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Treatments for Difficulty Concentrating

Difficulty concentrating is one of the most common symptoms of menopause, affecting up to two-thirds of women. It can be frustrating since this symptom will often appear out of nowhere. Difficulty concentrating is often experienced as the inability to concentrate on both every day and complex tasks alike. Along with this, women may experience disorientation, general forgetfulness, and lost trains of thought. Needless to say, this can take a toll on daily life and be exacerbated by other menopause symptoms, such as sleep disorders and fatigue.

Fortunately, as difficulty concentrating is often the result of estrogen affecting neurotransmitter production in the body, it is possible to treat this imbalance. While hormone replacement therapy (HRT) was once the commonly-prescribed treatment, the discovery of its potential dangerous side effects has prompted many medical professionals to rethink this extreme method and go towards less invasive treatments.

Three Approaches for Treating Difficulty Concentrating

Three approaches can be used to restore concentration. These are defined as: (1) Lifestyle Changes, (2) Alternative Medicine, and (3) Medications.Women are advised to start out with the least risky approach - lifestyle changes - before progressing to the next level. Medications should only be resorted to after other options have been exhausted.

1. Lifestyle Changes

The first tier of treatment for concentration problems poses the least amount of risk, but it demands the greatest self-discipline. For the majority of women, simple lifestyle adjustments can help improve concentration as well as overall health.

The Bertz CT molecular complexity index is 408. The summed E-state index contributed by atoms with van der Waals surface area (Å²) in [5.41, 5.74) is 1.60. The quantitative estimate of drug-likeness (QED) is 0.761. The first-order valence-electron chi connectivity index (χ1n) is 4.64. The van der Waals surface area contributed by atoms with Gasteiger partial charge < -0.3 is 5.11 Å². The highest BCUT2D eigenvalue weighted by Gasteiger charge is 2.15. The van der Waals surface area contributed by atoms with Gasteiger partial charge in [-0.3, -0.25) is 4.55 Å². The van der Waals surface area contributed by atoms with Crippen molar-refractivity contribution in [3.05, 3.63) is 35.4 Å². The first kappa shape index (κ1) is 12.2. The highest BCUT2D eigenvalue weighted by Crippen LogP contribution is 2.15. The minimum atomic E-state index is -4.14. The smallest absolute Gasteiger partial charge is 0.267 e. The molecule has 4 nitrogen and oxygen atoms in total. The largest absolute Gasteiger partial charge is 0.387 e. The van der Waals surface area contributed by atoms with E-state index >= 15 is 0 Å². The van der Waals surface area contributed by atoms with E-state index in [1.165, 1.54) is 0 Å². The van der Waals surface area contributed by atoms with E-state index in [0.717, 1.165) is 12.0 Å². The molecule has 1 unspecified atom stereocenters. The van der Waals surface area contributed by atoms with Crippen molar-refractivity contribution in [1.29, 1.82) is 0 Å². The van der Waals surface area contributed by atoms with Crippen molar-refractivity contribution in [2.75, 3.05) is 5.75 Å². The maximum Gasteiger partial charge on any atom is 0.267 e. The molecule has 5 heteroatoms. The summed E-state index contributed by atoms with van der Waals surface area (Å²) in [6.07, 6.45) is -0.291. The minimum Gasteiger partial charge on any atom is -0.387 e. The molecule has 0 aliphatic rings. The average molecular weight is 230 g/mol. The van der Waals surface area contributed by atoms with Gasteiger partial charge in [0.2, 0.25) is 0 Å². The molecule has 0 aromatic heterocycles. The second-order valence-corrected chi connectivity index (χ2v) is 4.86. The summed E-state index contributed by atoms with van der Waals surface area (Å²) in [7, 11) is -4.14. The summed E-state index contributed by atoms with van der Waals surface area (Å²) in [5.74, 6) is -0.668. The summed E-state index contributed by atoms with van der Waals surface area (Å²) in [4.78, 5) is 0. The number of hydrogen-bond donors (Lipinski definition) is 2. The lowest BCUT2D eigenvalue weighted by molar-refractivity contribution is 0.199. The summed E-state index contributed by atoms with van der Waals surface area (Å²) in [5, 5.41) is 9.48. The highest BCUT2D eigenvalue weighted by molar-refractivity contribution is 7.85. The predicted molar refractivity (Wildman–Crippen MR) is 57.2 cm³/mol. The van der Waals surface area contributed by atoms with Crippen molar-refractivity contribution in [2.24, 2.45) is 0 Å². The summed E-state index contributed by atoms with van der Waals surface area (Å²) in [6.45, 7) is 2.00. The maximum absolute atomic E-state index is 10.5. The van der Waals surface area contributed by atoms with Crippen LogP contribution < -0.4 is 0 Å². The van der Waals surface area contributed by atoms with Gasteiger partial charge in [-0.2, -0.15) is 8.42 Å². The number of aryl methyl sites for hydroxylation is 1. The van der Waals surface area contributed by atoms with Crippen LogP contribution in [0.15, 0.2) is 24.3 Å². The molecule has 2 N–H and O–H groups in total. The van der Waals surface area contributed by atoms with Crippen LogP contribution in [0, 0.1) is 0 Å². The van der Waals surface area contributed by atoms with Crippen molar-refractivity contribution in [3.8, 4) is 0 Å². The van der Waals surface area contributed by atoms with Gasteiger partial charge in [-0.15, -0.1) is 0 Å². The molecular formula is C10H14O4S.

Lifestyle changes

A healthy diet rich in brain-friendly nutrients like omega-3 fatty acids (found in fish and walnuts) can help. Cutting back on caffeine, alcohol, and sugar will also go a long way to decrease difficulty concentrating. Making sure to get a good night's rest helps a great deal as well. Stress-relieving techniques like meditation or yoga are also helpful in aiding a woman's ability to concentrate, and brain exercises such as crossword puzzles can improve overall focus. Mental exercise is extremely important in keeping the mind sharp.Also,intense aerobic exercise can increase the brain's concentration ability the same amount that pharmaceutical stimulants can.

While lifestyle and dietary changes can be a healthy way to manage difficulty concentrating, it can be hard to implement them into a daily routine. In addition, life adjustments do not address the root of the problem, which is hormonal imbalance. However, alternative medicines are a safe and effective method of balancing hormones and thereby relieving this symptom. Continue reading to learn more about natural treatments for difficulty concentrating.

2. Alternative Medicine

This approach includes a number of different methods. Herbal supplements are considered by many to be the best treatment because they relieve the symptom by treating the hormonal imbalance directly. When using supplementary herbs, there are two types that alter hormone levels:

Phytoestrogenic supplements

Alternative medicine

These supplements (such as dong quai) contain phytoestrogens, or plant-based compounds that resemble estrogen. When taken, they can balance an estrogen deficiency, but as a result of introducing external hormones into the body, the hormonal glands may become less capable of producing hormones on their own. Therefore, the extended use of phytoestrogenic supplements is not recommended, since they can have a long-term negative effect on hormone levels, but they may be beneficial in the short term.

Hormone-regulating supplements

Other Concentration-Building Supplements

  • Vitamin E
  • Gingko biloba
  •  Huperzine A
  • Ginseng
  • Acetyl-L-carnitine

These supplements (such as Macafem) do not contain any hormones, but rather, they nourish the hormonal glands, boosting their overall natural hormone production. This results in balanced levels of not only estrogen, but also progesterone, testosterone, and other important hormones. Because of the virtual lack of side effects, herbal supplements that support the endocrine system are considered the safest and most effective way to boost concentration.

From "Nature and Health Magazine," Dr. Gloria Chacon says: